Media Literate Catholics: Seeing, Reading and Writing in Early Modern Participatory Culture
- Feike Dietz (Utrecht University)
In this article I use the concept of ‘media literacy’ – generally discussed in the context of new media – to analyse media ability and conversance in seventeenth century Catholic culture. In particular, I focus on an untitled and anonymous Dutch composite volume which combines handwritten texts, printed texts and images. By reconstructing the relationship between the manuscript and its printed sources, I argue that the composite volume was the result of a meditative reading and writing process in which fragments from the popular religious emblem book Pia Desideria (1624) and other contiguous printed books were combined in a new multimedial product, which may serve as a means to share (media) skills and knowledge, and to facilitate the meditation processes of future consumers. I demonstrate that literacies now associated with new media – such as the ability to actively participate in media practices, and to consult hypertexts – were vital to early modern Catholics who constructed their identity by using and producing media.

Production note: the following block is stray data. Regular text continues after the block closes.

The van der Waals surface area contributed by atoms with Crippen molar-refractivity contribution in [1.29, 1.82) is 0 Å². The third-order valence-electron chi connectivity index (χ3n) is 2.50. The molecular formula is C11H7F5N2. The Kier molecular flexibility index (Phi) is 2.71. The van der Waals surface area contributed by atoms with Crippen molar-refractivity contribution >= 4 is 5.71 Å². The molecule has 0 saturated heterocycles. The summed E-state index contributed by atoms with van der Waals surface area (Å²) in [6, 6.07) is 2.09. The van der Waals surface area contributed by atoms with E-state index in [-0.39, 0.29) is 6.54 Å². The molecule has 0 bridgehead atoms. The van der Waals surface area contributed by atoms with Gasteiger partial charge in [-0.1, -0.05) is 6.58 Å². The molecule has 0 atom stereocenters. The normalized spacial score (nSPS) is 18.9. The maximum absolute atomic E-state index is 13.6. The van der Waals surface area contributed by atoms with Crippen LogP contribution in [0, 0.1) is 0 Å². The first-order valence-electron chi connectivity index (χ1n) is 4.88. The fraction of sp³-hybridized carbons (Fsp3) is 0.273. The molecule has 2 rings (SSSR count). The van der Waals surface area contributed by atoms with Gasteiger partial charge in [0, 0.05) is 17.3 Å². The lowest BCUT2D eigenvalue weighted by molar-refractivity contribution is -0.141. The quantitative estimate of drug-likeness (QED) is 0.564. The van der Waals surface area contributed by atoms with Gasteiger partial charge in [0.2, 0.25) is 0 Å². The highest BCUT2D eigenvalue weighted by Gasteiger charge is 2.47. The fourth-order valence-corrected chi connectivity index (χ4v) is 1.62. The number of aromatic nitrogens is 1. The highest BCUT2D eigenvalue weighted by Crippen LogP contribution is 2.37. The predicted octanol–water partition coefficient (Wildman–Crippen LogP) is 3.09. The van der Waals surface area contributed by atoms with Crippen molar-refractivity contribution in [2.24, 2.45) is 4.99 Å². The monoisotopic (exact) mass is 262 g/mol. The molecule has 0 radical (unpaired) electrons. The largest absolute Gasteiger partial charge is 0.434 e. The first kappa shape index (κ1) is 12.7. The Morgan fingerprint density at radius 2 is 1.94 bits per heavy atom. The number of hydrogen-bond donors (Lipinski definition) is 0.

Keywords: authorship, remix, media literacy, Early Modern period, Catholic print culture, emblem books, produsers
How to Cite:
Dietz, F., (2013) “Media Literate Catholics: Seeing, Reading and Writing in Early Modern Participatory Culture”, Authorship 2(2). doi: https://doi.org/10.21825/aj.v2i2.791